US Workers Share Devices with Kids, Partners and Colleagues

US Workers Share Devices with Kids, Partners and Colleagues

The bring-your-own-device (BYOD) and shadow IT phenomenon is starting to yield real risk, according to new research. Arlington Research found that 13% of American workers let their colleagues use a device that can access their employer’s network. Nine percent allow their partners to access such a device, and 1% even permit their children to use such a device.

On top of that, the survey found that mobile device security is lax. One in five employees do not have any security software on their work devices, beyond what ships with the operating system.

It’s an issue that isn’t helped by the fact that password-sharing is rampant, with 20% of employees sharing their work email password, and 12% sharing passwords to other work applications. Nearly half of all employees are unaware of any company policies around sharing of these passwords.

“Security breaches are a near-daily occurrence in the news,” said Alvaro Hoyos, CISO at OneLogin, which sponsored the report. “Given that it takes only one compromised account to lead to a breach, these lax security practices are troubling, especially when you consider that they could take place at your bank, at your children’s school, or in your local government. A breach at one location can lead to others, especially with bad password habits like password reuse.”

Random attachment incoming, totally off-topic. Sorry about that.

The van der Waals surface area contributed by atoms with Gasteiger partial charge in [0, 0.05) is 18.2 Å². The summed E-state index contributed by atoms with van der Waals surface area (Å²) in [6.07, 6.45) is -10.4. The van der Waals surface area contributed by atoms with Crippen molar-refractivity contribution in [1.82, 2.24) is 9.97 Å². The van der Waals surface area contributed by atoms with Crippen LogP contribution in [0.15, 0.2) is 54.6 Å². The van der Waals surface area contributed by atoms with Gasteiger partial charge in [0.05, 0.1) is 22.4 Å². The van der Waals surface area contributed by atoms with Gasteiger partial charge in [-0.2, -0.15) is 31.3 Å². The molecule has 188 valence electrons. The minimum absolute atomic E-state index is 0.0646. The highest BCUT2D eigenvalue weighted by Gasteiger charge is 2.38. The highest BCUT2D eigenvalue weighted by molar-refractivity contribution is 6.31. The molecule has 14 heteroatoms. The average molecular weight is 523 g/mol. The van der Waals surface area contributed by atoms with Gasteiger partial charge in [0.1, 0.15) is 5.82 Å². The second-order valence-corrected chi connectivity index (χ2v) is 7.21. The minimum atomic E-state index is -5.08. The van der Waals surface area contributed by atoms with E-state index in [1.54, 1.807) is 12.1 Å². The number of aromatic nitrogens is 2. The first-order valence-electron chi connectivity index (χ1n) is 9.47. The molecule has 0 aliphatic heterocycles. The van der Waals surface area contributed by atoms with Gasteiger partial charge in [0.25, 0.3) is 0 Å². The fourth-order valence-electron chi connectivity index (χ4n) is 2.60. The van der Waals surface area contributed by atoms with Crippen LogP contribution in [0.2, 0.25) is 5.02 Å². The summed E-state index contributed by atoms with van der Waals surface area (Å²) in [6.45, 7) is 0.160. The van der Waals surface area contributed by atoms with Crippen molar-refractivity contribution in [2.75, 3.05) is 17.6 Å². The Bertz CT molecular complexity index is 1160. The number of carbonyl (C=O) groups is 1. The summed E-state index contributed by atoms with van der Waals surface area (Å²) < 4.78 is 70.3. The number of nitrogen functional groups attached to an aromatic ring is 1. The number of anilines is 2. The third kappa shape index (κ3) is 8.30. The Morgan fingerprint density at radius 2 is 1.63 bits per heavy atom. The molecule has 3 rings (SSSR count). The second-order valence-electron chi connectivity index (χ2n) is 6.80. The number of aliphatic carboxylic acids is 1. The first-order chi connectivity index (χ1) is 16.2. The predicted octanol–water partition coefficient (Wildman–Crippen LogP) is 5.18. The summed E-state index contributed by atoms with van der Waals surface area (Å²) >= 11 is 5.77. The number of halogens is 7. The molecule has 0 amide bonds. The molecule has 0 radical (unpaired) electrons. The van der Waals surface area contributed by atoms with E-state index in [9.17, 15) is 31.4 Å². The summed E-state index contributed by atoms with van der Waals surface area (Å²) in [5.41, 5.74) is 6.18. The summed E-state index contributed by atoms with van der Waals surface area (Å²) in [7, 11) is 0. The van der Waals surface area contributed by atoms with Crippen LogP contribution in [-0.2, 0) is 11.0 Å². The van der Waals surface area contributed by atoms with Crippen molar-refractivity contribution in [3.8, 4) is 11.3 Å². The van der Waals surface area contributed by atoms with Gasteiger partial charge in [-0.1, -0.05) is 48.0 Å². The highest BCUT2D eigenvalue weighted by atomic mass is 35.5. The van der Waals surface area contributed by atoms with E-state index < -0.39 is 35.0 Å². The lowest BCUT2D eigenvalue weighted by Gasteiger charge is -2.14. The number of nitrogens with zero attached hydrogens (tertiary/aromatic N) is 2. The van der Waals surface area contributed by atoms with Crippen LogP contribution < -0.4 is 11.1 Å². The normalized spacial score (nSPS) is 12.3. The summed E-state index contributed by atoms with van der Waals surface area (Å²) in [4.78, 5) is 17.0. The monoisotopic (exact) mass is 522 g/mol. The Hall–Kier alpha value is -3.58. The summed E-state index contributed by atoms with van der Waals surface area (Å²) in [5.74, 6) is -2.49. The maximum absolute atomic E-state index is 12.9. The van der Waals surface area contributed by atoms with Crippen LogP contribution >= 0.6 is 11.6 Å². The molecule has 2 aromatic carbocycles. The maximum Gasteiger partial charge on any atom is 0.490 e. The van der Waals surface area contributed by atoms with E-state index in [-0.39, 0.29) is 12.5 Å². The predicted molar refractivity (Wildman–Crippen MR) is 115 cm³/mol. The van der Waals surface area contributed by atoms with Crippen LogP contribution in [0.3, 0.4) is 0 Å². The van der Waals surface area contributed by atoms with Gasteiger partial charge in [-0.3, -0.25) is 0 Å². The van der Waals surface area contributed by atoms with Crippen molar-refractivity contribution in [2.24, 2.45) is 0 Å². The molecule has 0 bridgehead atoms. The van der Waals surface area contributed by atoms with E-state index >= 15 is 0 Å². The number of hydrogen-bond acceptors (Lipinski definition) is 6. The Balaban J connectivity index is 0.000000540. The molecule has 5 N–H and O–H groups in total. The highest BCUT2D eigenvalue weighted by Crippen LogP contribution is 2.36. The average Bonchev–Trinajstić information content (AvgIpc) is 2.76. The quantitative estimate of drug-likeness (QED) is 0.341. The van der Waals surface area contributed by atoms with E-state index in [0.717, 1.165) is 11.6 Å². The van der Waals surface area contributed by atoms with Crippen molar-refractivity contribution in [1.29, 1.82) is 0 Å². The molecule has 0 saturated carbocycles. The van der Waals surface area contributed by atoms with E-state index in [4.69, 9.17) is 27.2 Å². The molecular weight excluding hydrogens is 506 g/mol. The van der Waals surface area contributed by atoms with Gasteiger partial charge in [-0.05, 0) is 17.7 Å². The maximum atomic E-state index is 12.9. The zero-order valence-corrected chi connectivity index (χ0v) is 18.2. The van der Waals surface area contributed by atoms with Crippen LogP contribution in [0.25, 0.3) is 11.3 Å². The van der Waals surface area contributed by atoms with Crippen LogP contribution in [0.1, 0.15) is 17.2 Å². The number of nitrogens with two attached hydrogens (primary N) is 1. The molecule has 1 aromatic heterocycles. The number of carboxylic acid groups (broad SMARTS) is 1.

Fortunately, companies have a plethora of security solutions available to help manage these threats, including: multifactor authentication (MFA), which prompts employees to authenticate using their phone when they log into applications remotely; implementing security policies that are not too onerous for employees and are commensurate with the risks and the importance of the asset being protected; and investment in employee awareness.

“Technical controls should be put in place to ensure only authorized workers are accessing data securely and these should be reinforced with security awareness efforts as well,” Hoyos said. “For example, using single sign-on and identity management solutions to enforce role-based access and step up authentication establishes a strong security foundation, and coupling that with periodic security awareness training or simple reminders, strengthens that foundation.”

Photo © Joe Techapanupreeda

Source: Information Security Magazine